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US Banks and Mastercard Test Ledger Tech for Settling Tokenized Assets – Institutional Adoption on the Rise?

Andrew Throuvalas
Last updated: | 2 min read
Real-world assets tokenized

Payments giant Mastercard joined several leading U.S. banks on Wednesday to test new distributed ledger technology to enable tokenized asset settlement between its entities.

Financial giants, including JPMorgan, Citibank, and others, announced a proof-of-concept (PoC) for a Regulated Settlement Network (RSN) exploring the potential of shared ledger technology to make sending money across borders smoother.

Banks Experimenting With Distributed Ledgers

Some of the tokenized assets circulating in the system will include commercial bank money, wholesale central bank money, and securities like U.S. treasuries and investment-grade debt – assets that trade on separate systems within the traditional financial system.

“The RSN PoC will be conducted in a test environment and will simulate multi-asset transactions in U.S. dollars,” read the banking group’s press release. “The PoC aims to highlight opportunities to improve the operation of multi-asset settlements for domestic users of financial instruments denominated in U.S. dollars.”

Back in 2022, Mastercard announced a twelve-week PoC to test tokenized US dollar commercial bank transfers settled through “simulated central bank reserves on a shared multi-entity distributed ledger.” The company’s new work builds on the former project to enable multi-asset settlement on a programmable digital ledger.

Visa, Swift, TD Bank N.A., U.S. Bank, USDF, and Wells Fargo will be some of the trial’s other participants.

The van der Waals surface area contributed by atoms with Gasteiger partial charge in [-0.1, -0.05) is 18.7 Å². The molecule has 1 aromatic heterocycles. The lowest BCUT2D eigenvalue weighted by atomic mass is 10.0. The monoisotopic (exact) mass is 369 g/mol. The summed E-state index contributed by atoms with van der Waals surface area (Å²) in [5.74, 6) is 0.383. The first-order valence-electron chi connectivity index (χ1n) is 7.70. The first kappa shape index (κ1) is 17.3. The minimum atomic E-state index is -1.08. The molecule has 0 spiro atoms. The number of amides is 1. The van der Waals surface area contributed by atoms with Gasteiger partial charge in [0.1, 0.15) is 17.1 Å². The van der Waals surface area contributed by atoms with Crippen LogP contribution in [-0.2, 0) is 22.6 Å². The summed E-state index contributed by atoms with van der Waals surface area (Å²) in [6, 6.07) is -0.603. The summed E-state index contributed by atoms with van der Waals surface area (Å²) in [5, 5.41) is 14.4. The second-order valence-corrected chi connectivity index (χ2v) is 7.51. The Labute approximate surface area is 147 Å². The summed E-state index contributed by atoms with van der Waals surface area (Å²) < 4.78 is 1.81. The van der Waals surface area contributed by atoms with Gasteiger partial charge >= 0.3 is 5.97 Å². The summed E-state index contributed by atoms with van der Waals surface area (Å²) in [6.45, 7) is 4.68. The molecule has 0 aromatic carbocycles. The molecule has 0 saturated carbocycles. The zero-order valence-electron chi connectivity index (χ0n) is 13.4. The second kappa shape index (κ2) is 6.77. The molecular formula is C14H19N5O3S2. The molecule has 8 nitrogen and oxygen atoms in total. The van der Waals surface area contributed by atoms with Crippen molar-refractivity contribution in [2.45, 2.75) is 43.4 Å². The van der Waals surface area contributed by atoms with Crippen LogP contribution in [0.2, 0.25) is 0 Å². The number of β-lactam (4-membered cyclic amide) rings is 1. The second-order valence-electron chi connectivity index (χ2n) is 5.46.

U.S. Bank also recently disclosed a $14 million allocation to Bitcoin ETFs.

Meanwhile, the Federal Reserve Bank of New York will serve as a technical observer for the project to learn how distributed ledger infrastructure can conduct regulated financial transfers.

The Tokenized Asset Boom

Real-world asset tokenization

has become a hot topic in mainstream financial circles. Even leaders like JPMorgan CEO Jamie Dimon – who liken free floating blockchain-based currencies like Bitcoin to a “pet rock” – have simultaneously called blockchain the “real deal.”

After its Bitcoin ETF launch shattered records in January, BlackRock introduced a tokenized asset fund called BUIDL, which secured $240 million within a week of its debut. The fund records share ownership on the blockchain by issuing BUIDL tokens and invests in stable assets like cash, U.S. Treasuries, and repurchase agreements.

“A key element of the tokenization thesis is the potential to build more general-purpose venues for the settlement of financial transactions,” said Debopama Sen, Global Head of Payments at Citi Services, regarding the new RSN launch. “Citi looks forward to exploring the opportunities of this project.”